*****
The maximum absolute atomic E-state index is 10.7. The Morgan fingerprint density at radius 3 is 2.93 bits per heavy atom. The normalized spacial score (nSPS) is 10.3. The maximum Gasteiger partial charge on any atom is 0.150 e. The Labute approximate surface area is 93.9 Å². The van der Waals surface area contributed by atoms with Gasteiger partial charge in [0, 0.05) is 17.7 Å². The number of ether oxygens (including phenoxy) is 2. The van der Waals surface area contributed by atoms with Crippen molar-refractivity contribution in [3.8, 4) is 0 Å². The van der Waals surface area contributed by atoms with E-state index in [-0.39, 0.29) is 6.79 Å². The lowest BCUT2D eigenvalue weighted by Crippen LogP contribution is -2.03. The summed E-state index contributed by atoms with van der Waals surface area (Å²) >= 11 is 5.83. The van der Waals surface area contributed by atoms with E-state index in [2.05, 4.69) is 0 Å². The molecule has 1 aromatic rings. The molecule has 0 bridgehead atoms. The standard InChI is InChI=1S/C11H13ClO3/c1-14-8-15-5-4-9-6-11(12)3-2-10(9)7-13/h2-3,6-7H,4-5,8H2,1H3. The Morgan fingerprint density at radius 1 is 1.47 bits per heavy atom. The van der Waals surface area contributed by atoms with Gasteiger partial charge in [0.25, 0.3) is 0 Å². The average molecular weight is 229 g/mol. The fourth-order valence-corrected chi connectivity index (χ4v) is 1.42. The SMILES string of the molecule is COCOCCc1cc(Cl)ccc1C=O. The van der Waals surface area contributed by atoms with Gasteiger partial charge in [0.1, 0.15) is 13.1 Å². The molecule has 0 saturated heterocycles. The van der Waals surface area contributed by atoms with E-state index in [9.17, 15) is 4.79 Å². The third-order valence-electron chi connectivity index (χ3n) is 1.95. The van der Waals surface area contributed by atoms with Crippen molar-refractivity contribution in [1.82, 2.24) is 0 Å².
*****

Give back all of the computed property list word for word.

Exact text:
The maximum absolute atomic E-state index is 10.7. The Morgan fingerprint density at radius 3 is 2.93 bits per heavy atom. The normalized spacial score (nSPS) is 10.3. The maximum Gasteiger partial charge on any atom is 0.150 e. The Labute approximate surface area is 93.9 Å². The van der Waals surface area contributed by atoms with Gasteiger partial charge in [0, 0.05) is 17.7 Å². The number of ether oxygens (including phenoxy) is 2. The van der Waals surface area contributed by atoms with Crippen molar-refractivity contribution in [3.8, 4) is 0 Å². The van der Waals surface area contributed by atoms with E-state index in [-0.39, 0.29) is 6.79 Å². The lowest BCUT2D eigenvalue weighted by Crippen LogP contribution is -2.03. The summed E-state index contributed by atoms with van der Waals surface area (Å²) >= 11 is 5.83. The van der Waals surface area contributed by atoms with E-state index in [2.05, 4.69) is 0 Å². The molecule has 1 aromatic rings. The molecule has 0 bridgehead atoms. The standard InChI is InChI=1S/C11H13ClO3/c1-14-8-15-5-4-9-6-11(12)3-2-10(9)7-13/h2-3,6-7H,4-5,8H2,1H3. The Morgan fingerprint density at radius 1 is 1.47 bits per heavy atom. The van der Waals surface area contributed by atoms with Gasteiger partial charge in [0.25, 0.3) is 0 Å². The average molecular weight is 229 g/mol. The fourth-order valence-corrected chi connectivity index (χ4v) is 1.42. The SMILES string of the molecule is COCOCCc1cc(Cl)ccc1C=O. The van der Waals surface area contributed by atoms with Gasteiger partial charge in [0.1, 0.15) is 13.1 Å². The molecule has 0 saturated heterocycles. The van der Waals surface area contributed by atoms with E-state index in [9.17, 15) is 4.79 Å². The third-order valence-electron chi connectivity index (χ3n) is 1.95. The van der Waals surface area contributed by atoms with Crippen molar-refractivity contribution in [1.82, 2.24) is 0 Å².